Consistency for mutable shared data in scalable, available, fault-tolerant, decentralized applications
Replicating shared data is a fundamental mechanism in large-scale distributed systems, but suffers from a fundamental tension between scalability and data consistency. Eventual consistency sidesteps the (foreground) synchronisation bottleneck, but remains ad-hoc, error-prone, and difficult to prove correct.
In this talk, I will introduce a promising approach that is simple, scales almost indefinitely, and provably ensures eventual consistency: A CRDT is a data type that demonstrates some simple properties, that its concurrent operations commute, or that its states form a semi-lattice. Any CRDT provably converges, provided all replicas eventually receive all operations. A CRDT requires no synchronisation: an update can execute immediately, irrespective of network latency, faults, or disconnection; it is highly scalable and fault-tolerant.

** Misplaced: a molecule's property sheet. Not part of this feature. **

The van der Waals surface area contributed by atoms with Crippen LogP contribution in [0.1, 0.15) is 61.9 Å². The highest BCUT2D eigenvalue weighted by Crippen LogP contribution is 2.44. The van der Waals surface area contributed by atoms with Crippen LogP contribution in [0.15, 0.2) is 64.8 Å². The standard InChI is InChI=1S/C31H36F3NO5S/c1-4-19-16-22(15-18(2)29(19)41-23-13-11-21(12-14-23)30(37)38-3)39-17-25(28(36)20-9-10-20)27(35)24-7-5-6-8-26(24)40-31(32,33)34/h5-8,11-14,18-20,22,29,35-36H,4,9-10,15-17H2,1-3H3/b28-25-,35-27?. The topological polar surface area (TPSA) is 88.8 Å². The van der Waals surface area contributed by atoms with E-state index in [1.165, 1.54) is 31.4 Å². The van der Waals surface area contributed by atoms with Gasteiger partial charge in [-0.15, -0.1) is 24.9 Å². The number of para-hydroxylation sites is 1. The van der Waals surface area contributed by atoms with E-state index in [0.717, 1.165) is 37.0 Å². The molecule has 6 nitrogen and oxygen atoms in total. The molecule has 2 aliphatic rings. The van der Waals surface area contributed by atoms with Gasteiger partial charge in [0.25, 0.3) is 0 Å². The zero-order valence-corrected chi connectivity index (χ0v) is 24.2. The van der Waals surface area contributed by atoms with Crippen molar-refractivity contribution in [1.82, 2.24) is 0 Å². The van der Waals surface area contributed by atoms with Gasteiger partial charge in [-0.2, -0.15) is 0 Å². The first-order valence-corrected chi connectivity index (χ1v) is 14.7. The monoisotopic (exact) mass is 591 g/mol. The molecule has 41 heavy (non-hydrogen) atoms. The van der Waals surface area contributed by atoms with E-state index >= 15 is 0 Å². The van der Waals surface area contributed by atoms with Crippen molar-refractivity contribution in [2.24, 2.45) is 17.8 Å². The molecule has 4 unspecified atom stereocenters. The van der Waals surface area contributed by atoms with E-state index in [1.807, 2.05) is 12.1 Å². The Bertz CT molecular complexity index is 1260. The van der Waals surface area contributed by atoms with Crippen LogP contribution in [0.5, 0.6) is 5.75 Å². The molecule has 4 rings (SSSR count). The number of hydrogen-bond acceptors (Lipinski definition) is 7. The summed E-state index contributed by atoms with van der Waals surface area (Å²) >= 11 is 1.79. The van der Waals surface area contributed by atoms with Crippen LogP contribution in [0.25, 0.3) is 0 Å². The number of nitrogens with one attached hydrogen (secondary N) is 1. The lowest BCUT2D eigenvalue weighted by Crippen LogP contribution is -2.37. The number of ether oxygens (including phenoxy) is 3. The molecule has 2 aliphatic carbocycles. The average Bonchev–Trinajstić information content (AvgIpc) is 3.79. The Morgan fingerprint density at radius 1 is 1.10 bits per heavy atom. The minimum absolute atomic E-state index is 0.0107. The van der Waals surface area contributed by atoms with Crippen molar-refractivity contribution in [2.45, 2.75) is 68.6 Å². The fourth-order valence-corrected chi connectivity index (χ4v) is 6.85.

This is joint work with Marek Zawirski and Marc Shapiro of LIP6, Nuno Preguica and Sérgio Duarte of Universidade Nova de Lisboa, and Carlos Baquero, of Universidade do Minho.